In little more than two years after the publication of the sermon on Modern Infidelity, Mr. Hall again appeared before the public as an author. The transient peace of Amiens was celebrated by a general thanksgiving throughout England on the 1st of June, 1802. In the sermon preached by Mr. Hall on that occasion, he endeavoured first to awaken the gratitude of bis auditors by a most touching picture of the horrors of war, from which Europe had just escaped; and then to apply the gratitude so excited, to acts of benevolence. I have already advertedt to Mr. Hall's reasons for preaching that sermon memoriter, without deviation, from his own written copy. I recur to it for a moment, merely to state that though it was delivered with a most impressive dignity, and with less rapidity than that to which he usually yielded himself, yet, in one or two parts, he obviously felt great difficulty in checking his inclination either to modify his language, or to expatiate more at large. This was especially observable at the passage commencing with “ Conceive but for a moment the consternation which the ap

proach of an invading army would impress on the peaceful “ villages in this neighbourhood." He mentioned afterwards, that the struggle between his desire to correct what he, just then, saw was “a confusion in the grouping,” and his determination not to deviate from his lesson,” was such as rendered * That on Village Preaching commenced in 1801. See Vol. III. pp. 333—406. + Vol. I. p. 9.

Vol. I p. 91.

it almost impossible for him to proceed. To this kind of perplexity he never again exposed himself.

The nation had scarcely tasted the blessings of peace, when a dispute on one of the articles of the treaty of Amiens involved us in a fresh war with the French. Buonaparte, then First Consul, aware of the British ascendency at sea, resolved first to attack our continental dominions. He, also, seized on the persons and property of the numerous English who had visited France during the brief interval of peace, detaining them as prisoners of war; and then menaced this country with invasion. So strange, and in some respects, so atrocious a commencement of hostilities, had a singular effect in melting down dissension, and diffusing a spirit of almost unexampled unanimity, among all ranks and classes of the community. To adopt Mr. Hall's emphatic language : “ It was a strugg

“ It was a struggle for exist“ence, not for empire. It must surely be regarded as a happy “circumstance that the contest did not take this shape at an "earlier period, while many were deceived by certain specious “pretences of liberty into a favourable opinion of our enemy's “ designs. The popular delusion had passed; the most unex"ampled prodigies of guilt had dispelled it; and, after a series “ of rapine and cruelty, had torn from every heart the last fibres of mistaken partiality."* At this momentous period Mr. Hall's love of his country was again signally evinced. On the fast day, 19th October, 1803, he preached at Bristol, where he was then on a visit, a sermon afterwards published,“ The Sentiments proper to the Present Crisis," which had the happiest effect in enkindling the flame of generous, active patriotism.

This sermon, perhaps, excited more general admiration than any of the author's former productions; on account of its masterly exposure of prevailing errors, its original and philosophical defence of some momentous truths, and its remarkable appropriateness to the exigencies of the crisis. The last ten pages were thought by many (and by Mr. Pitt, among the number) to be fully equal in genuine eloquence to any passage of the same length that can be selected from either ancient or modern orators. They were re-printed in various periodical publications, and widely circulated in every direction; and they evidently suggested some of the finest thoughts in Sir James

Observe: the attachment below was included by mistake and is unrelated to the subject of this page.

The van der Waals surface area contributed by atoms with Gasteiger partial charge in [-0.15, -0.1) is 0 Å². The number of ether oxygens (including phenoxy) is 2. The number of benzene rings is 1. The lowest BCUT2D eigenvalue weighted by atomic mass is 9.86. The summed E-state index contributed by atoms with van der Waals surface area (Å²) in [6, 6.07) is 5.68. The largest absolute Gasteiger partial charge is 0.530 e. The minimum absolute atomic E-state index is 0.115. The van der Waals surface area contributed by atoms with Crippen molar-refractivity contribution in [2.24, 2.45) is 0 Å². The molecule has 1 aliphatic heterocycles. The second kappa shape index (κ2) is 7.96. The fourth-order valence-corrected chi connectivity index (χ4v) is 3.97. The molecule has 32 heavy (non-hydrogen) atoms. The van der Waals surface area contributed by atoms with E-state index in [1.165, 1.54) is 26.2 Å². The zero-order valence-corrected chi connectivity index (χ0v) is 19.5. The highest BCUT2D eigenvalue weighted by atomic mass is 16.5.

# Sec Vol. I. p. 184.

any of them


Mackintosh's splendid defence of Peltier, the Editor of L'Ambigu, who was tried in London for a libel on Buonaparte.

In an old manuscript of Mr. Hall's, containing outline notes of sermons preached by him in 1801, 1802, and 1803, scarcely

occupying more than two pages, there are inserted the first rude sketch of this valuable sermon, and, at the distance of several pages, a few hints of thoughts and sentences designed to be introduced near the close.

“ I. Particulars in which our notions are wrong, or we speak not aright,' with regard to national judgments.

“1. Political speculations on the secondary causes of our calamities, exclusive of a regard to the hand of God.

“2. Wanton and indiscriminate censure of the conduct of our rulers.

“ We are permitted within ..... limits to animadvert on the measures of government.

“3. A confidence in an arm of flesh.
“ Cursed is man, &c.
" 4. A reliance on our supposed superior virtue.
* 5. General lamentations on the corruptions of the age.

Right sentiments. An acknowledgement of the justice and dominion of God.

“ Sincere confession of our sins. Dan. ix. 8. Zech. x. 11, &c."

Such was the original synopsis. The hints intended to be worked in towards the close of the sermon, are as below.

“ Eternal God! (O thou,) who hast at once declared thyself the God of Peace and the Lord of Hosts, go forth with our armies, and shelter (shield) their heads in the day of battle : give them (endow them with) that undaunted courage, that from trouble which springs from a sense of thy presence.

“Under thy conduct, and fighting under thy banners, we will employ all the resources which lie within our reach, ... without trusting in an arm of flesh ..... while we behold with the


of faith, what thy prophet discerned in ancient times, the plains filled with horses of fire and chariots of fire.

“ There is surely not one person here who will tempt himself to .... by the fear of death, when he reflects that, in the failure of this great enterprise, should the crisis arrive, he must feel a thousand deaths in the extinction of religion, in the spoliation of property, in the violation of chastity, in the confusion of all orders ..... when all that is noble or holy will be trampled upon ..... when death